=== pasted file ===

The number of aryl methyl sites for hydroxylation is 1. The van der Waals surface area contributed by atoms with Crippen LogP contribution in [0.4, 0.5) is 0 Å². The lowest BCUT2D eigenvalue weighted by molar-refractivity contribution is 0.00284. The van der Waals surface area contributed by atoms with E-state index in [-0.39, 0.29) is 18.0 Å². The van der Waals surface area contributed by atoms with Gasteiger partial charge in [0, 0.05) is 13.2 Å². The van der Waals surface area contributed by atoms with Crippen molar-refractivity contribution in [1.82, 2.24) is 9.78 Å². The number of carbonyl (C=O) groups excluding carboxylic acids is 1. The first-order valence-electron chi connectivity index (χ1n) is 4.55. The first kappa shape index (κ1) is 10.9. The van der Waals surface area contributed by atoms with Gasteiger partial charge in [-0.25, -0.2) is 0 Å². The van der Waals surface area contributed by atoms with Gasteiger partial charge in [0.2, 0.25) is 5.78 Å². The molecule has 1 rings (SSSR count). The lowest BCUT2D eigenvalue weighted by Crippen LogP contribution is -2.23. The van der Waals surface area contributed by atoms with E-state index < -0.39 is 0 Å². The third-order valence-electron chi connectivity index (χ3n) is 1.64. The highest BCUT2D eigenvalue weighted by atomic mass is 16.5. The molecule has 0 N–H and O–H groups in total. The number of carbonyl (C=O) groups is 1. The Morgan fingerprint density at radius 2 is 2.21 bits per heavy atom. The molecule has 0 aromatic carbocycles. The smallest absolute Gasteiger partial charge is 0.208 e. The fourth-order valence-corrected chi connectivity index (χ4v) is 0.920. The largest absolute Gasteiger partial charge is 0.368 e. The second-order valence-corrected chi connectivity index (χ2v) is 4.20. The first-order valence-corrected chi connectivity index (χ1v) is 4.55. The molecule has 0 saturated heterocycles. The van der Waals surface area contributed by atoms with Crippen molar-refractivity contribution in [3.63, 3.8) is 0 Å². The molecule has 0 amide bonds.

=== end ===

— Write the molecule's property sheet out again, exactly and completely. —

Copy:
The number of aryl methyl sites for hydroxylation is 1. The van der Waals surface area contributed by atoms with Crippen LogP contribution in [0.4, 0.5) is 0 Å². The lowest BCUT2D eigenvalue weighted by molar-refractivity contribution is 0.00284. The van der Waals surface area contributed by atoms with E-state index in [-0.39, 0.29) is 18.0 Å². The van der Waals surface area contributed by atoms with Gasteiger partial charge in [0, 0.05) is 13.2 Å². The van der Waals surface area contributed by atoms with Crippen molar-refractivity contribution in [1.82, 2.24) is 9.78 Å². The number of carbonyl (C=O) groups excluding carboxylic acids is 1. The first-order valence-electron chi connectivity index (χ1n) is 4.55. The first kappa shape index (κ1) is 10.9. The van der Waals surface area contributed by atoms with Gasteiger partial charge in [-0.25, -0.2) is 0 Å². The van der Waals surface area contributed by atoms with Gasteiger partial charge in [0.2, 0.25) is 5.78 Å². The molecule has 1 rings (SSSR count). The lowest BCUT2D eigenvalue weighted by Crippen LogP contribution is -2.23. The van der Waals surface area contributed by atoms with E-state index < -0.39 is 0 Å². The third-order valence-electron chi connectivity index (χ3n) is 1.64. The highest BCUT2D eigenvalue weighted by atomic mass is 16.5. The molecule has 0 N–H and O–H groups in total. The number of carbonyl (C=O) groups is 1. The Morgan fingerprint density at radius 2 is 2.21 bits per heavy atom. The molecule has 0 aromatic carbocycles. The smallest absolute Gasteiger partial charge is 0.208 e. The fourth-order valence-corrected chi connectivity index (χ4v) is 0.920. The largest absolute Gasteiger partial charge is 0.368 e. The second-order valence-corrected chi connectivity index (χ2v) is 4.20. The first-order valence-corrected chi connectivity index (χ1v) is 4.55. The molecule has 0 saturated heterocycles. The van der Waals surface area contributed by atoms with Crippen molar-refractivity contribution in [3.63, 3.8) is 0 Å². The molecule has 0 amide bonds.